From there, melt butter in a soup pot or Dutch oven (reuse the pot used to cook the pasta), add milk, mustard powder (optional), salt, and the butternut squash puree. Allow this mixture to thicken and then add cheddar and parmesan cheese. Return the noodles to the pot and mix the sauce with the noodles. Bake the macaroni and cheese and serve!
This recipe makes plenty for a family (serves 6-8 people), so lunch leftovers are usually a guarantee. I recommend reheating the macaroni and cheese in a skillet with a bit of milk (or the microwave) and serving in a thermos if you’re going to pack the leftovers for lunch. (See my favorite lunch gear here.)
How to Serve Butternut Squash Macaroni and Cheese
Serve butternut squash macaroni and cheese as a main dish alongside a salad (learn how to make an AMAZING salad) and homemade vinaigrette. Or, serve this macaroni and cheese on the side of roasted chicken (the chicken can roast while the butternut squash cooks) or protein of choice.
How to Prep This Recipe in Advance
As you know, I’m all about prepping in advance in order to simplify real food. If you want to make this macaroni and cheese during the week and don’t have much time to spend in the kitchen, here are a few ways to do this…
Cook and puree the squash in advance. Store the pureed squash in an air-tight container (here are my favorite storage containers) in the fridge for up to 4 days. You can add the cold squash directly to the milk and butter when you’re ready to make this dish.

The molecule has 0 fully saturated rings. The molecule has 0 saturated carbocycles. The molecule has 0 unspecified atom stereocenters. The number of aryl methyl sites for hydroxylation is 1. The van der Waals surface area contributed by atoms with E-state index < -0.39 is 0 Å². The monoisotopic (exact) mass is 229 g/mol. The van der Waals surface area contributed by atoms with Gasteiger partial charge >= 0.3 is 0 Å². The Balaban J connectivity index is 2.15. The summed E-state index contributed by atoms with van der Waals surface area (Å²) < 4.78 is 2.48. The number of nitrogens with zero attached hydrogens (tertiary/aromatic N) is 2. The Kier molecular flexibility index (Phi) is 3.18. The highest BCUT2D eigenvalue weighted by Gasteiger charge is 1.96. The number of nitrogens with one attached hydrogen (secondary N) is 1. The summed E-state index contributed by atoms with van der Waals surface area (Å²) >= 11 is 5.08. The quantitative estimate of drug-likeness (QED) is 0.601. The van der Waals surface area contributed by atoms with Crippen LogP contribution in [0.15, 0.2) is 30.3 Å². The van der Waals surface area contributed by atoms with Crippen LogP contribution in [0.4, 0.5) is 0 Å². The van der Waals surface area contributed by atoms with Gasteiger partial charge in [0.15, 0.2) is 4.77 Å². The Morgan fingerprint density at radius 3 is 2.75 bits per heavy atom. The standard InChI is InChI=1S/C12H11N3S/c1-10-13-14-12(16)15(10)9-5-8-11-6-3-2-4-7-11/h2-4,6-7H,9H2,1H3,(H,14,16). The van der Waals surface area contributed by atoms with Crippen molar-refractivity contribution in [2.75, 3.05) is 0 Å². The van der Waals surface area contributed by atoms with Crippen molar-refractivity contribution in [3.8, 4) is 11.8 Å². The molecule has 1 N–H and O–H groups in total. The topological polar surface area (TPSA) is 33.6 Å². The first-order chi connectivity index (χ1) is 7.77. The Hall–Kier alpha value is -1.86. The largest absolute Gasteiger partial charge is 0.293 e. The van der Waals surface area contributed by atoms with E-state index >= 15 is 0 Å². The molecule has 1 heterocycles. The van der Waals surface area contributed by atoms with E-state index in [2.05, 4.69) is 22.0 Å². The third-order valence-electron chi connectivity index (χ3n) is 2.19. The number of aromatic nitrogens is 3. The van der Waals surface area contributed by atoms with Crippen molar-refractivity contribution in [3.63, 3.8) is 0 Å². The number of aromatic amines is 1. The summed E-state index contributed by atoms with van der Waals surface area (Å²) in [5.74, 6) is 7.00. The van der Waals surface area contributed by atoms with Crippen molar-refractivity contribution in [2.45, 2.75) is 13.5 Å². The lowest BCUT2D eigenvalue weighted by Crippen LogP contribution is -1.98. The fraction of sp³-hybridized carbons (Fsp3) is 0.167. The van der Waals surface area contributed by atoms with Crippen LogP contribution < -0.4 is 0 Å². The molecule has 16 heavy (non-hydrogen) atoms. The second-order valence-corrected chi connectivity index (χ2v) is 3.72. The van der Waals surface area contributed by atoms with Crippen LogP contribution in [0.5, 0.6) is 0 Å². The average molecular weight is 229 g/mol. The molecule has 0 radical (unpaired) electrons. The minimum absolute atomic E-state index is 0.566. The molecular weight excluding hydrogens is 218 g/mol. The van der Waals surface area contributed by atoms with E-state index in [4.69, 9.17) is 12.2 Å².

Prep the entire dish in advance (roast the squash, make the cheese sauce, cook the pasta), but don’t bake it. Store the mac and cheese in the fridge (covered) for up to 1-2 days. Bake the macaroni and cheese when you’re ready.
Make the macaroni and cheese and freeze the meal for the future. To do this, follow the instructions in the recipe but don’t bake the dish. Once the macaroni and cheese is added to a freezer and oven-safe baking dish, freeze the tightly wrapped macaroni and cheese. To cook, preheat the oven to 425F. Remove the macaroni and cheese from the freezer, uncover, allowing the macaroni and cheese to defrost while the oven preheats. Bake for 30 minutes, until bubbly.
More Ways to Use Butternut Squash